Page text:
ON A TEAR ‘Paper Phone’ is more than just a sketch of your screen. The sleek, foldable sheet can hold much of the information you need for a day. ILLUSTRATION: KIERSTEN ESSENPREIS

Tech

How to Last a Day Without Your Phone

par Featured articles licensed from The Wall Street Journal | le 8 January 2020


 

 

 

Google’s Paper Phone is a cheeky—and potentially healthy—response to phone addiction

By

Katherine Plumhoff – The Wall Street Journal
AMERICANS LOOK at their phones up to 80 times a day, or every 12 minutes, according to a 2018 survey by Asurion, a tech support and insurance company. Occasionally we stare with purpose—to check emails or scroll the news—but often without. We fill rare moments of mental silence by tapping through Twitter and Instagram Stories or checking gossipy texts under the dinner table.

Things could be different in 2020. Tech companies like Google, whose success depends largely on the screen addiction its devices helped create, are offering users new ways to disconnect. See: Google’s six Digital Wellbeing Experiments including “Unlock Clock,” which boldly shames you by tallying the number of times you’ve opened your phone that day, and “Desert Island,” which limits you only to necessary apps for a day.

These ideas “support intentional use of technology and help people achieve a unique sense of balance with tech,” said Emma Turpin, Google Creative Lab’s senior team lead. But the latest, “Paper Phone,” does away with tech entirely.

Developed with London design studio Special Projects, Paper Phone (free, specialprojects.studio) is an Android app available to 2.5 billion users world-wide—no word when it will be available for iPhone. Within the app, users select the information they anticipate needing for a day, for example maps, key contacts, a calendar, weather report, a notepad, a Sudoku puzzle and a very abbreviated phrase book—mostly for sharing your name, ordering a drink or finding a bathroom on the road. The app then lays out your day’s selections on a digital document you can then print via Bluetooth, fold per its instructions and carry around.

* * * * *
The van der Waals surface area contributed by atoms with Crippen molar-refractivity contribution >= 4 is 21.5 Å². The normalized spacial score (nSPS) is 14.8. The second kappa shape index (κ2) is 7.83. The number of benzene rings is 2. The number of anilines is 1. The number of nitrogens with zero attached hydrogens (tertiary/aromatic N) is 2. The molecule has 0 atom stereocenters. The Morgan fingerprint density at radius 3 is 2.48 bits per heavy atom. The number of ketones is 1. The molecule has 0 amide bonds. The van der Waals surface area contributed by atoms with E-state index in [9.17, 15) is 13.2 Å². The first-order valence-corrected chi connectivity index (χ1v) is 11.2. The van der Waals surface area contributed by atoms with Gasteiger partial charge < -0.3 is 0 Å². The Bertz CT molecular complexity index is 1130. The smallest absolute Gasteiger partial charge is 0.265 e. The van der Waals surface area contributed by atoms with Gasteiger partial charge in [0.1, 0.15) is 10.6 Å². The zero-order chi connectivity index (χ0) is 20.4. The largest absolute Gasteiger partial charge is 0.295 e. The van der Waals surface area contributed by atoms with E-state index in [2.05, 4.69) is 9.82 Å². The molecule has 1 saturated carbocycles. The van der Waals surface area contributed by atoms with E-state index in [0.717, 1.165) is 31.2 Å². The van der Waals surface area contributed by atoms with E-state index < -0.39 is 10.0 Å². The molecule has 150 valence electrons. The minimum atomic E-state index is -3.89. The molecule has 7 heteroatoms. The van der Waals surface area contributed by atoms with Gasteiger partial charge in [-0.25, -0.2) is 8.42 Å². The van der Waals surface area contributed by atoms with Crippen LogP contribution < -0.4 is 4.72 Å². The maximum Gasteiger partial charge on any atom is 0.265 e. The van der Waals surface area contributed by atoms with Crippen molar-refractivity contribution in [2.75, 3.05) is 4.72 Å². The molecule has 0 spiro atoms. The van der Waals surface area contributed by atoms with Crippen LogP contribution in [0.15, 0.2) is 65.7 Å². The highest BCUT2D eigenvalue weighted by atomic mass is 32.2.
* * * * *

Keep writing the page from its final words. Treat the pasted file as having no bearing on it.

You’re left with a slim paper rectangle that looks surprisingly modern though it’s made of material invented more than 2,000 years ago: Its all-caps, sans-serif headings wouldn’t look out of place at a venture-backed startup.

Paper Phone’s digital-to-analog switch is cheeky and potentially healthy. David Ezell, clinical psychologist and CEO of Connecticut’s mental health collective Darien Wellness, said exposure to digital devices can correlate with an increase in depression. But “reading, getting out crayons and a coloring book or even buying a sweater in person instead of on Amazon,” can do wonders. Paper Phone can get you to a meeting or let you play a game, while defying that mindless-scroll urge to which smartphone addicts yield all too easily. So maybe bring a book.

Paper Phone won’t change the course of human interaction with tech. Odds are you’ll get frustrated and quit in 20 minutes, crumpling your novelty “phone.” At best, it’s meant to “inspire change,” said Nir Eyal, technologist and author of “Indistractable: How to Control Your Attention and Choose Your Life,” who likens it to concept cars that won’t make it to the streets but can help us imagine a different future.